Has the bottled water well finally run dry? The market for bottled water may be drying up. Despite massive discounting, brands like Aquafina and Poland Spring are experiencing a sales drought unlike any the category has ever seen. After almost a decade of triple and then double-digit growth, sales volume grew less than 1% for the first half of the year. The chief culprit: the economy. Shoppers are less interested in paying for a product that they can get for free. — Brandweek

Goats: The new weed whackers? A herd of 100 goats was hired by the Los Angeles Community Redevelopment Agency to clear weeds from a brush-covered hillside lot. According to the LA Times, agency officials said the goats were cheaper and more environmentally friendly than human workers with gas-powered weed whackers. — The Daily green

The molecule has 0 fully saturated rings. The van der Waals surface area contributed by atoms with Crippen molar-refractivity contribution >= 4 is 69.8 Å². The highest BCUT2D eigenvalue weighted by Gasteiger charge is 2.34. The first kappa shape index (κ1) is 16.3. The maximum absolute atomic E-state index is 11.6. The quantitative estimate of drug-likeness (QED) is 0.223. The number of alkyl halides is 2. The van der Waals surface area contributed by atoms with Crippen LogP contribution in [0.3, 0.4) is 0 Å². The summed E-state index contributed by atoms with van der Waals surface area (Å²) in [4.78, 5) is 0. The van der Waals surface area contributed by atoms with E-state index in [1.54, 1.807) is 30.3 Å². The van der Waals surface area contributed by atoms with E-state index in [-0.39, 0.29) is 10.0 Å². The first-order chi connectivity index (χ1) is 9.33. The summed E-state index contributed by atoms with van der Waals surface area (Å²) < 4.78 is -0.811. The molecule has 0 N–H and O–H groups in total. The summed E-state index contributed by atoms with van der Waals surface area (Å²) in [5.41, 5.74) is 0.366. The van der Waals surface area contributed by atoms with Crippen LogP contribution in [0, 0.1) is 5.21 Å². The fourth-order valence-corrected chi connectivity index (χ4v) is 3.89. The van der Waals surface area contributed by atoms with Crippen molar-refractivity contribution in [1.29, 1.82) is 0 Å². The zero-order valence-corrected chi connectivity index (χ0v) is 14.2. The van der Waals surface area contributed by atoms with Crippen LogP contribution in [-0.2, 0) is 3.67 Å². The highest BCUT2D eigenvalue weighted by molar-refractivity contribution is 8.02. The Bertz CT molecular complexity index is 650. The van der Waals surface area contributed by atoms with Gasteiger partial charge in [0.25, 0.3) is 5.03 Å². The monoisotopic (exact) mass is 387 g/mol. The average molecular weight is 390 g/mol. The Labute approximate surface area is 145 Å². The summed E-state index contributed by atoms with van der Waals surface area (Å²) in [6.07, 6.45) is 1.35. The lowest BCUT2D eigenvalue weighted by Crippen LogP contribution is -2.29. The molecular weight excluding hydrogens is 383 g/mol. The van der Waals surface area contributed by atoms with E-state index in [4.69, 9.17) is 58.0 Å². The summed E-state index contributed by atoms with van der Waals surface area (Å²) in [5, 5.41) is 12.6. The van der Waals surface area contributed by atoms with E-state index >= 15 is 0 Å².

Is organic agriculture polluting our food with heavy metals? One issue frequently overlooked in the rush to embrace organic agriculture is the prevalence of excess arsenic, lead, cadmium, nickel, mercury, copper, and zinc in organic soil. Soil ecologists and environmentalists—and, to some extent, the concerned public—have known for more than a century that the synthetic pesticides of conventional farming leave heavy metals in the ground. But the fact that you’ll find the same toxins in organic soil has been something of a dirty little secret. — Slate

Russia’s Lake Baikal threatened by major zinc mine. A Russian mining company is planning to develop the world’s third-largest lead and zinc deposit in a watershed flowing directly into Russia’s Lake Baikal. Environmental activists, and even Moscow’s pro-development Natural Resources Ministry, contend that mining the enormous Kholodninskoye deposit poses a direct threat to the 400-mile-long lake, a pristine body of water that holds 20 percent of the world’s above-ground freshwater supplies. — Yale Environment 360

Peter Fray

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